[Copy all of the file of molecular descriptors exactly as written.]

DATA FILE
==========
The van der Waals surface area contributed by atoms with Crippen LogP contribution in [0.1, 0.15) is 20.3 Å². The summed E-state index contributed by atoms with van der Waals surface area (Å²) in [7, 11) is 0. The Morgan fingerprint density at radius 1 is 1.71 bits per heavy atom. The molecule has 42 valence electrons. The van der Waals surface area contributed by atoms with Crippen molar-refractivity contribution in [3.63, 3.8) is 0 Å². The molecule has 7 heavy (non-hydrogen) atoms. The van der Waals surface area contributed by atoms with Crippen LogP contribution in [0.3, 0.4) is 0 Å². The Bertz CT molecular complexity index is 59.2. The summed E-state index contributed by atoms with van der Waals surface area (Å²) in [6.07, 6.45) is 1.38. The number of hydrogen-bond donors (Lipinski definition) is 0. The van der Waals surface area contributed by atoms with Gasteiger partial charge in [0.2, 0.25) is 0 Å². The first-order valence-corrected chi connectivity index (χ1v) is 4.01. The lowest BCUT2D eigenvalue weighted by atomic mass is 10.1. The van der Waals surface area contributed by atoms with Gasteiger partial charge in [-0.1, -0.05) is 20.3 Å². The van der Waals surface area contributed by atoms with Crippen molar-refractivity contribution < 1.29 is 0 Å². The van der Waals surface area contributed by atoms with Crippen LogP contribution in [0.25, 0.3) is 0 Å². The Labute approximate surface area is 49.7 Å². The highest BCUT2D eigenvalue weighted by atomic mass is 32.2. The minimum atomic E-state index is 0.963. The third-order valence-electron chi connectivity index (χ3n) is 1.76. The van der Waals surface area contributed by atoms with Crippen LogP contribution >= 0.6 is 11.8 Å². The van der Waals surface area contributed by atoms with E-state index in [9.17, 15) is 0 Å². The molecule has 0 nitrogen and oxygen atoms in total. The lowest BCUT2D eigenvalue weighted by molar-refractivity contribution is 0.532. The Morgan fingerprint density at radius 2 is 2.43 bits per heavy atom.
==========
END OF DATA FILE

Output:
The van der Waals surface area contributed by atoms with Crippen LogP contribution in [0.1, 0.15) is 20.3 Å². The summed E-state index contributed by atoms with van der Waals surface area (Å²) in [7, 11) is 0. The Morgan fingerprint density at radius 1 is 1.71 bits per heavy atom. The molecule has 42 valence electrons. The van der Waals surface area contributed by atoms with Crippen molar-refractivity contribution in [3.63, 3.8) is 0 Å². The molecule has 7 heavy (non-hydrogen) atoms. The van der Waals surface area contributed by atoms with Crippen LogP contribution in [0.3, 0.4) is 0 Å². The Bertz CT molecular complexity index is 59.2. The summed E-state index contributed by atoms with van der Waals surface area (Å²) in [6.07, 6.45) is 1.38. The number of hydrogen-bond donors (Lipinski definition) is 0. The van der Waals surface area contributed by atoms with Gasteiger partial charge in [0.2, 0.25) is 0 Å². The first-order valence-corrected chi connectivity index (χ1v) is 4.01. The lowest BCUT2D eigenvalue weighted by atomic mass is 10.1. The van der Waals surface area contributed by atoms with Gasteiger partial charge in [-0.1, -0.05) is 20.3 Å². The van der Waals surface area contributed by atoms with Crippen molar-refractivity contribution < 1.29 is 0 Å². The van der Waals surface area contributed by atoms with Crippen LogP contribution in [0.25, 0.3) is 0 Å². The Labute approximate surface area is 49.7 Å². The highest BCUT2D eigenvalue weighted by atomic mass is 32.2. The minimum atomic E-state index is 0.963. The third-order valence-electron chi connectivity index (χ3n) is 1.76. The van der Waals surface area contributed by atoms with Crippen LogP contribution >= 0.6 is 11.8 Å². The van der Waals surface area contributed by atoms with E-state index in [9.17, 15) is 0 Å². The molecule has 0 nitrogen and oxygen atoms in total. The lowest BCUT2D eigenvalue weighted by molar-refractivity contribution is 0.532. The Morgan fingerprint density at radius 2 is 2.43 bits per heavy atom.